Bob Marley and The Wailers



by CrazyFool84 USER (37 Reviews)
February 26th, 2010 | 6 replies

Release Date: 1979 | Tracklist

Review Summary: Marley goes (somewhat) militant in an effort to preach African solidarity.

The entity that Bob Marley has grown to become seems to embody at least a few lasting traits with those touched by his iconic music. Whether you equate his spirit to simply that of a carefree pothead or to a voice of change and positivity amongst the human race, it’s all in the interpretation. That was one thing that Marley always seemed fantastic at – relaying one message but then conveying it in another manner. In a sense, to create a strong, culturally significant message all the while backed by that characteristically laid-back Rasta attitude. While it’s true that a lot of Bob Marley and the Wailers’ music has become synonymous with marijuana – and for good reason: 1978’s Kaya was barely more than a relaxed homage to the sticky green stuff – there were records made, like Survival that seemed a direct response to critiques that he was losing his voice of change.

There was, however, a Ying to Bob’s relaxed Yang, and this came in social, political, and somewhat militant tones scattered throughout his work. Kaya’s recording and theme was pretty understandable – Marley had had an assassination attempt a few years prior, the result being the iconic Exodus album, which expressed hope while crying for change. In Kaya, Marley found a purely laid-back and positive outlet for his music, reflecting what he was trying to attain at that point in his life. Unfortunately, criticism comes from many avenues, and eventually his followers found his stance on a united Africa and changes for his people fading from view, and urged Marley to pick back up the banner. Bob Marley and the Wailers responded with Kaya’s follow-up, 1979’s Survival, a record which possessed a somewhat different theme and tone, though Marley never seems to lose his overwhelming sense of hope.

In Survival, Bob and co. probably offer up the most militant approach to their sound at any point during their career. Evident from the disc’s opener So Much Trouble in the World and directly stressed on tracks like Zimbabwe, Top Rankin’, Babylon System, Survival and Africa Unite, there is an urgent cry for unity in Africa. Conceptually, all this can seem a little intimidating or off-putting. This is remedied well in the band’s composition skills, pairing those urgent cries with the stereotypical Bob Marley vibe. Lyrically and musically, Marley still tries to maintain that his message is a still a universal one, making for a much more reliable recording than the disc’s concept may suggest. All of this may admittedly only be apparent to ravenous fans, while casual listeners will probably find the usual laid back sound common to the spirit of the man.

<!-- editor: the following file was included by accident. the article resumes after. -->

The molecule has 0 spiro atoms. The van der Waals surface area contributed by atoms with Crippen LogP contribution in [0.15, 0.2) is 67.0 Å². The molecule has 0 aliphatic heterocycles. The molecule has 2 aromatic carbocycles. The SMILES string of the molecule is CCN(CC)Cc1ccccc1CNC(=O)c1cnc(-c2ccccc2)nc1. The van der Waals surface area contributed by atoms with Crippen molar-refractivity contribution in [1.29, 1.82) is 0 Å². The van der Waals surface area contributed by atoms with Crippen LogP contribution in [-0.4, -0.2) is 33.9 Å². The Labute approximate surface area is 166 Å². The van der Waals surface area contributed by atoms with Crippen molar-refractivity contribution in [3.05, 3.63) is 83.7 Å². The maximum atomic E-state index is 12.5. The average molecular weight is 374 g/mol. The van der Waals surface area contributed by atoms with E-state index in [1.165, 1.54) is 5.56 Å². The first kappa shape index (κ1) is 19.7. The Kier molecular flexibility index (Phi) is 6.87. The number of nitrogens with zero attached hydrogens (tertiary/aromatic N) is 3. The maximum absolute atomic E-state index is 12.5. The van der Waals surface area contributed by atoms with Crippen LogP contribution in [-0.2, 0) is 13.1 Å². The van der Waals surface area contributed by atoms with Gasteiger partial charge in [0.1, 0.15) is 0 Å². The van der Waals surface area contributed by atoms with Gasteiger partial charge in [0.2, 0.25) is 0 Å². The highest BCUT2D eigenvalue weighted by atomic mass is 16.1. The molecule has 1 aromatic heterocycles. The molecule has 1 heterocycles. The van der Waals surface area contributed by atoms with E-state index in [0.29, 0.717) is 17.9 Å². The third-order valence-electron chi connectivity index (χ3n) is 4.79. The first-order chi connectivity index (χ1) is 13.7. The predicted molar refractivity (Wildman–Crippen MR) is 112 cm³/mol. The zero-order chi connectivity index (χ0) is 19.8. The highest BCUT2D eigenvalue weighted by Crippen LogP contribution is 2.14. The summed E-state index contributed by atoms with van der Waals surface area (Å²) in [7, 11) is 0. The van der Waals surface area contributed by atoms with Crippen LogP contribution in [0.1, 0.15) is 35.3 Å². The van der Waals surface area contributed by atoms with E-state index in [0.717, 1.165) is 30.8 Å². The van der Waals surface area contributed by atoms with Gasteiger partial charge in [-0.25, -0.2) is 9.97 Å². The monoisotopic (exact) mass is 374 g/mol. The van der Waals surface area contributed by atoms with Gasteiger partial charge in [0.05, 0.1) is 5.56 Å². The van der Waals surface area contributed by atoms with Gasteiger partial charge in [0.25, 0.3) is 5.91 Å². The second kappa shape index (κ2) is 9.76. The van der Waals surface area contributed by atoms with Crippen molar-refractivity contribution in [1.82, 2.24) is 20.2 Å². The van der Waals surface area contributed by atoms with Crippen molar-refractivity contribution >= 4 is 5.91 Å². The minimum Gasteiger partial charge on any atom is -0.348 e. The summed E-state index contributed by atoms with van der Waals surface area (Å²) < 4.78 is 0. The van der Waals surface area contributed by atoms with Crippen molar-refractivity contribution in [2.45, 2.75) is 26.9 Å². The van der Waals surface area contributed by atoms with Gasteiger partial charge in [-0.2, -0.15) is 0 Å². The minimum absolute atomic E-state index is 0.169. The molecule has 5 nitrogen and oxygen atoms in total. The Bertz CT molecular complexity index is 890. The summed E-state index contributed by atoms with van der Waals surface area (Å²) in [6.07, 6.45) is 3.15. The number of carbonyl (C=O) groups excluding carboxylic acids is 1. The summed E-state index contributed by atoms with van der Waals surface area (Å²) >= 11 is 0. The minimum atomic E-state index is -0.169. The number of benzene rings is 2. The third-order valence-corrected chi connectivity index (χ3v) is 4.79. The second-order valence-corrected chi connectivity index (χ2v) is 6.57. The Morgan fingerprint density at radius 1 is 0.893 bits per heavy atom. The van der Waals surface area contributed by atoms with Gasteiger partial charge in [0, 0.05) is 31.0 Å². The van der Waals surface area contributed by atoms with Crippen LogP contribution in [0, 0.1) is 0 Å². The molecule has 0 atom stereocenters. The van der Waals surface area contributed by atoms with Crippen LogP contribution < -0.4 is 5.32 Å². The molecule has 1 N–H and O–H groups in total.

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Comments:Add a Comment 
February 26th 2010


Great review! However, you really should have delved into the sound of music for those who haven't heard him yet. I myself have only heard a handful of songs and am not sure what a good starting place is. Ironic that for an occasional user of marijuana, I have yet to listen to any of his music while under the influence, or even own an entire record from him. You get a pos from me, but you should extend the length of this review.

February 26th 2010


i thought length was fine, you said what you wanted to say. don't think i've heard any of these songs.

February 26th 2010


Nice writing. Not every review needs to dive deep into whats happening throughout the tracks, evidenced here. Do whatcha like.

February 26th 2010


Album Rating: 3.5

Thanks a lot guys, I appreciate it, tried a different approach to reviewing but admittedly tripped myself up a bit, glad to see it didn't blow the whole review out of the water

February 15th 2011


Album Rating: 5.0

This is my favorite Marley album

Staff Reviewer
February 3rd 2014


Album Rating: 4.0

Excellent album and an upgrade from the laid back Kaya for me.

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